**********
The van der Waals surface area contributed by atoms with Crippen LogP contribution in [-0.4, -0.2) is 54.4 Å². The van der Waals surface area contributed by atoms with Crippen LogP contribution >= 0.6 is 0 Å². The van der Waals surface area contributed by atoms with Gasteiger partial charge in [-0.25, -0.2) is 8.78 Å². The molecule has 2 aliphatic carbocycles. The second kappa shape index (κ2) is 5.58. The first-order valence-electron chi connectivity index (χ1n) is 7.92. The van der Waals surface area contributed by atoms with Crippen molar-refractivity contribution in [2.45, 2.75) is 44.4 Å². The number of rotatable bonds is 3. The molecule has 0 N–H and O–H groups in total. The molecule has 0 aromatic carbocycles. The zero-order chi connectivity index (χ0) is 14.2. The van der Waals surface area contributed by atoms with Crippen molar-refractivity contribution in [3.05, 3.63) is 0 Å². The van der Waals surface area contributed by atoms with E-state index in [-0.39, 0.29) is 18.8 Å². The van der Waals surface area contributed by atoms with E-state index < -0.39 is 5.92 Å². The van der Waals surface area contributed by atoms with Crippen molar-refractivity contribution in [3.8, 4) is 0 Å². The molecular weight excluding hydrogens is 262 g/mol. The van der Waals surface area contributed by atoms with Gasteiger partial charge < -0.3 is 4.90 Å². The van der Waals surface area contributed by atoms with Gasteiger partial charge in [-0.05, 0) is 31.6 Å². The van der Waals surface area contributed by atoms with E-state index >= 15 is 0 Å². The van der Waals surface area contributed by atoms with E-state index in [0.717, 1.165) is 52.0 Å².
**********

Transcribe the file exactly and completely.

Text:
The van der Waals surface area contributed by atoms with Crippen LogP contribution in [-0.4, -0.2) is 54.4 Å². The van der Waals surface area contributed by atoms with Crippen LogP contribution >= 0.6 is 0 Å². The van der Waals surface area contributed by atoms with Gasteiger partial charge in [-0.25, -0.2) is 8.78 Å². The molecule has 2 aliphatic carbocycles. The second kappa shape index (κ2) is 5.58. The first-order valence-electron chi connectivity index (χ1n) is 7.92. The van der Waals surface area contributed by atoms with Crippen molar-refractivity contribution in [2.45, 2.75) is 44.4 Å². The number of rotatable bonds is 3. The molecule has 0 N–H and O–H groups in total. The molecule has 0 aromatic carbocycles. The zero-order chi connectivity index (χ0) is 14.2. The van der Waals surface area contributed by atoms with Crippen molar-refractivity contribution in [3.05, 3.63) is 0 Å². The van der Waals surface area contributed by atoms with E-state index in [-0.39, 0.29) is 18.8 Å². The van der Waals surface area contributed by atoms with E-state index < -0.39 is 5.92 Å². The van der Waals surface area contributed by atoms with Crippen molar-refractivity contribution in [3.8, 4) is 0 Å². The molecular weight excluding hydrogens is 262 g/mol. The van der Waals surface area contributed by atoms with Gasteiger partial charge < -0.3 is 4.90 Å². The van der Waals surface area contributed by atoms with Gasteiger partial charge in [-0.05, 0) is 31.6 Å². The van der Waals surface area contributed by atoms with E-state index >= 15 is 0 Å². The van der Waals surface area contributed by atoms with E-state index in [0.717, 1.165) is 52.0 Å².